Ten Secrets of Successful Tech Support: Page 2

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5. Assume Nothing

When your life evolves around a niche software product such as JGSCMPHACLSE (Java Graphical SQL Client for MySQL, PostGreSQL and HypersonicSQL with Automatic Class Schema Evolution), it’s sometimes easy to forget that not everyone spends all their waking hours keying and clicking in the world of JGSCMPHACLSE.

When a user calls to report that a Java I/O exception message appeared after she clicked the Edit button within the Properties dialog of the Advanced tab of the Options panel of the Configuration module of the SQL Query component of JGSCMPHACLSE, don’t assume that the user flawlessly executed all of the steps leading up to the failure point.

On the contrary, cross-check and double-check all preceding steps and prerequisites. You don’t want to find yourself spending two days debugging the Edit button within the Properties dialog of the Advanced tab of the Options panel of the Configuration module of the SQL Query component of JGSCMPHACLSE to then learn that the user was attempting to run the product on Java 1.4 but the minimum requirement is Java 1.6.

Your mantra here: verify then analyze. Verify the operating platform and version; verify the software product release number; verify the service pack levels of the operating system, the product and any required third-party components.

You may be tempted to assume that the user/administrator has already performed this type of due diligence before lodging a support call but when a system consists of a dozen or more myriad applications and an enterprise includes hundreds more, something as trivial as a version mismatch can easily escape the wary eyes of even the most astute system administrators.

6. Do No Harm

Practitioners of computer wellness must share at least one tenet with the healers of human maladies – do no harm.

When you're ripping out DLLs, hacking the registry and editing system parameters, it can be easy to make matters worse either through a mis-keyed entry or an insidious side effect from a change in the system state.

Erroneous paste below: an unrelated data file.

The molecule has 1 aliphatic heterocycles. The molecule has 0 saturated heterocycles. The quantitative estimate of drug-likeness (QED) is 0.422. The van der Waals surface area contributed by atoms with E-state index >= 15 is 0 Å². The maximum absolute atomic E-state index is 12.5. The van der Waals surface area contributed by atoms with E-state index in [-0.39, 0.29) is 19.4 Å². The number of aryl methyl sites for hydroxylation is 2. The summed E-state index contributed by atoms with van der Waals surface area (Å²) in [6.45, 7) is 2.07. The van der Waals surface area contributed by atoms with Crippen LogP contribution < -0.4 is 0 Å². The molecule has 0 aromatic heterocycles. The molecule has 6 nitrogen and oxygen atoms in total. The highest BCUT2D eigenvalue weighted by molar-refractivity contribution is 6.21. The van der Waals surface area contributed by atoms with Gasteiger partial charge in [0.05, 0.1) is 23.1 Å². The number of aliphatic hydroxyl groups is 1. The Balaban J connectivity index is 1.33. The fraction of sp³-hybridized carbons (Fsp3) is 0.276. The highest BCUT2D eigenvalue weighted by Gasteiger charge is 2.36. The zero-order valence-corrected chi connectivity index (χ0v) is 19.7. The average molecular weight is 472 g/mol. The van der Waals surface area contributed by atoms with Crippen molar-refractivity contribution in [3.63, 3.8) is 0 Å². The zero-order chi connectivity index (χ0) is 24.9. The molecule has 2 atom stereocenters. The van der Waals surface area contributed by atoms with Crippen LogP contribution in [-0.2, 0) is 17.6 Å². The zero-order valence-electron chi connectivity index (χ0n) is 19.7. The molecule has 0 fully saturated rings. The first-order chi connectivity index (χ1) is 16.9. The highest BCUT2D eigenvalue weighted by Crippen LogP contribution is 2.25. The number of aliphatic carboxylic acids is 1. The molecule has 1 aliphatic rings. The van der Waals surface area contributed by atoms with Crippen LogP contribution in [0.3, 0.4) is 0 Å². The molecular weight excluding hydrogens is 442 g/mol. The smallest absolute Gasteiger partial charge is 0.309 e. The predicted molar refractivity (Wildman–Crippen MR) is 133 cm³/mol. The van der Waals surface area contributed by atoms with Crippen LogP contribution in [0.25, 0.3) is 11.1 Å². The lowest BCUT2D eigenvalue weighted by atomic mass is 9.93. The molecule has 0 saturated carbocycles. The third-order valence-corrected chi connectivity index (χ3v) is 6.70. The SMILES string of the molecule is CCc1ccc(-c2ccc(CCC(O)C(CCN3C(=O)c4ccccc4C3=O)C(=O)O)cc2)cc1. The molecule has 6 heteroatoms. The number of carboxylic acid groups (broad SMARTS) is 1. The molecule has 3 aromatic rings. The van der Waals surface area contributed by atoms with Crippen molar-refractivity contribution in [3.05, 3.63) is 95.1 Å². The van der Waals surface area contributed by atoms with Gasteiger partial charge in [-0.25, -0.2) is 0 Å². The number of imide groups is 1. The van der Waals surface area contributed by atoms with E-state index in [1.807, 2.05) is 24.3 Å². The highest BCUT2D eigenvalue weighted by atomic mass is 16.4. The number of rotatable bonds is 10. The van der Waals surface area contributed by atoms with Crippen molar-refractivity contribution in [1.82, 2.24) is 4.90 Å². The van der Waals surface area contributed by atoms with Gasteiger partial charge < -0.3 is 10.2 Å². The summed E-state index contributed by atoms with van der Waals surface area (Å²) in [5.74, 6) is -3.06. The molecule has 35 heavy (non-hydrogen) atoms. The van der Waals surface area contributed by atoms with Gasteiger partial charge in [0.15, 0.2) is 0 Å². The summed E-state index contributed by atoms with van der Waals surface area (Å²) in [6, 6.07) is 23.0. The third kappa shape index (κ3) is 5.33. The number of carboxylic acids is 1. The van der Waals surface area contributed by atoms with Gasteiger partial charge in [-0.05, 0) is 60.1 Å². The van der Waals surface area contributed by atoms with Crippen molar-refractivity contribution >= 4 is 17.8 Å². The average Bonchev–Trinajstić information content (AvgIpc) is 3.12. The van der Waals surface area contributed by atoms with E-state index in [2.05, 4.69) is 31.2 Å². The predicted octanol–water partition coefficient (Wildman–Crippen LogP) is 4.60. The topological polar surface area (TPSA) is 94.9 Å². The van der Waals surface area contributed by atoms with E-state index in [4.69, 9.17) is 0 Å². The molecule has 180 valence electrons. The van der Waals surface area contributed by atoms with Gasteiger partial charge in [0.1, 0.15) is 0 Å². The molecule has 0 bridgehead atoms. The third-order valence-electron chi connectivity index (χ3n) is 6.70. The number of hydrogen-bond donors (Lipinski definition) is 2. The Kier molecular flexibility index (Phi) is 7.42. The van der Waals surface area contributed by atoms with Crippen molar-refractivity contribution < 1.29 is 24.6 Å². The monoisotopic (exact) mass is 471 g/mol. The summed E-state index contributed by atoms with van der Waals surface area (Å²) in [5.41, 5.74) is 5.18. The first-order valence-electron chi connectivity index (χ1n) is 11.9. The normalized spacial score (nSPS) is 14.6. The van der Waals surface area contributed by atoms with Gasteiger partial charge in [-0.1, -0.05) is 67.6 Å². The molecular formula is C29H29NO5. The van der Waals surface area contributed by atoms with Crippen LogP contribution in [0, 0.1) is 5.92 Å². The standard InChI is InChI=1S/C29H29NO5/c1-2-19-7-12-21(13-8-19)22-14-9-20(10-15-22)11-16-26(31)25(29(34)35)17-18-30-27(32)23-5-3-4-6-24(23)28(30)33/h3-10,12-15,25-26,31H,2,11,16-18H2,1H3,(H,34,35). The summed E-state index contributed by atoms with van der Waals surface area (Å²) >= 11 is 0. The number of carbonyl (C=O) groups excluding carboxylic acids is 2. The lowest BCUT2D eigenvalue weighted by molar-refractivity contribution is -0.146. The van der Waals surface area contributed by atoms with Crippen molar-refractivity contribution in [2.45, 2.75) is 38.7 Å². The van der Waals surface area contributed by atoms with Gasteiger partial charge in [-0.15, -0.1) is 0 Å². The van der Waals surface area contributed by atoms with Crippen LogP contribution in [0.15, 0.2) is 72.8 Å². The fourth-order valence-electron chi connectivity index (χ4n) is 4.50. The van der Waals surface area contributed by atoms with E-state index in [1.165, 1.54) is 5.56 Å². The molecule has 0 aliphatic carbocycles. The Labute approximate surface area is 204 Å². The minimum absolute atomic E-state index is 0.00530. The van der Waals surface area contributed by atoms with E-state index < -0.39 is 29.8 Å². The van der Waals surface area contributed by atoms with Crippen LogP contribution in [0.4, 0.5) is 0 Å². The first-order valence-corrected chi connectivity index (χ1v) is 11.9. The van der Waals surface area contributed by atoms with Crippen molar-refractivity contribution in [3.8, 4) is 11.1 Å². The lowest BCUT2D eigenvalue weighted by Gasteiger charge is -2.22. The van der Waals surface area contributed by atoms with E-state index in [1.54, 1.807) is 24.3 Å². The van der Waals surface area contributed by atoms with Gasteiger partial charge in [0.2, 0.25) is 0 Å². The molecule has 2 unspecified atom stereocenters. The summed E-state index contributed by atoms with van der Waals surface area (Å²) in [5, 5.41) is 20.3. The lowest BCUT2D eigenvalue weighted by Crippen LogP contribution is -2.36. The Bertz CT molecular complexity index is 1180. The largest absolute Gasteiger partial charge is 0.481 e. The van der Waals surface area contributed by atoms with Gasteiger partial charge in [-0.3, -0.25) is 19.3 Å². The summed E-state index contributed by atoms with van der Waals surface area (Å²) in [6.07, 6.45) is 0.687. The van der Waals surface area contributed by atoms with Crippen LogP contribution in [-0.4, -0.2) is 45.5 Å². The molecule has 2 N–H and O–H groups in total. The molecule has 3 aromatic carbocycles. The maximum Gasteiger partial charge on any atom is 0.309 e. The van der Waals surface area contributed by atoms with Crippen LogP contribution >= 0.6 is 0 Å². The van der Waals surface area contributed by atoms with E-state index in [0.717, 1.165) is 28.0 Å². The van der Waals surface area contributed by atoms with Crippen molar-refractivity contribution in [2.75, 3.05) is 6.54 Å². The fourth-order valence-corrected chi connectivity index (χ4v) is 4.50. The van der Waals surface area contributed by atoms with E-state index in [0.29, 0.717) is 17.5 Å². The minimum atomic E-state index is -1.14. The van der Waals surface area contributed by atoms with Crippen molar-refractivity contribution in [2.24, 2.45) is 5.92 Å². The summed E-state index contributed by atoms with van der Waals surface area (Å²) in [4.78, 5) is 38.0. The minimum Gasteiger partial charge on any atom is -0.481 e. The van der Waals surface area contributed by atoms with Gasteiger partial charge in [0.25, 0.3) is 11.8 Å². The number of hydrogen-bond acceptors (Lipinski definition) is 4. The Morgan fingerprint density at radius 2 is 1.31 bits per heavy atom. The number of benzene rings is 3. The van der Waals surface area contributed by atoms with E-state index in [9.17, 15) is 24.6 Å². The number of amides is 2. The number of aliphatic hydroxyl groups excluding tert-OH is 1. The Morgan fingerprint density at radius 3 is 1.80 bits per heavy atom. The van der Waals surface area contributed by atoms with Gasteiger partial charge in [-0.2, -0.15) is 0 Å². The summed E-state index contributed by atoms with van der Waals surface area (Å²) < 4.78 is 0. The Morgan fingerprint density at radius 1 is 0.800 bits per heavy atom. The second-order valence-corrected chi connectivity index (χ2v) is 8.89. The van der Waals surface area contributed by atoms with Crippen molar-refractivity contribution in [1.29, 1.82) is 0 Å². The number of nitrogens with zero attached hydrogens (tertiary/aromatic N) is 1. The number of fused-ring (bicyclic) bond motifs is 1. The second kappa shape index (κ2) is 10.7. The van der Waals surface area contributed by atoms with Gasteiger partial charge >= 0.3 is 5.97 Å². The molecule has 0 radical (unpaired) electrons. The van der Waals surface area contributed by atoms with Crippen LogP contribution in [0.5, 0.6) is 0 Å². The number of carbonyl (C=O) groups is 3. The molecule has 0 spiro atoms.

To help guarantee that your prescription for a cure won’t be worse than the disease, try to preserve the current condition as much as possible. While it may be impractical to clone the problem computer in toto, at least backup system directories, record settings and parameters that you'll be manipulating, and copy files that you'll be modifying.

In the event that the fix doesn't do its job, you can fall back to the original problem state and concoct a plan B for restoring wellness.

7. Map the Trail

If you spend days navigating unfamiliar barren land, dead-ends, box canyons and deep crevasses, chances are you’ll draw a map and write a journal. The next time you need to make that journey, you’ll have a direct path to the destination rather than a random walk of false starts, futile side-trips and ceaseless backtracking.

So too with the journey of solving a technical puzzle. When you finally reach the promised land of problem resolved, take time to draw a map and record a journal and attach those notes to the problem record or ticket. The next time you or one of your colleagues is dropped into this ‘unfamiliar terrain’ via a desperate user’s cry for help, the directions from your previous trek will guide you to the destination without bushwhacking new trails.

If web-based forums and knowledgebases helped set your compass straight, consider reciprocating by contributing your own hard-earned experience to the information pool. You needn’t become a guru-level member of a forum but a short note describing what worked for you (and what didn’t) will help those who may have to follow your footsteps. And if some desperate user opts to check that forum or knowledgebase before calling you, well, that note may have just saved you from answering a support call.

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Tags: Windows, Microsoft, server, Vista, Tech Support

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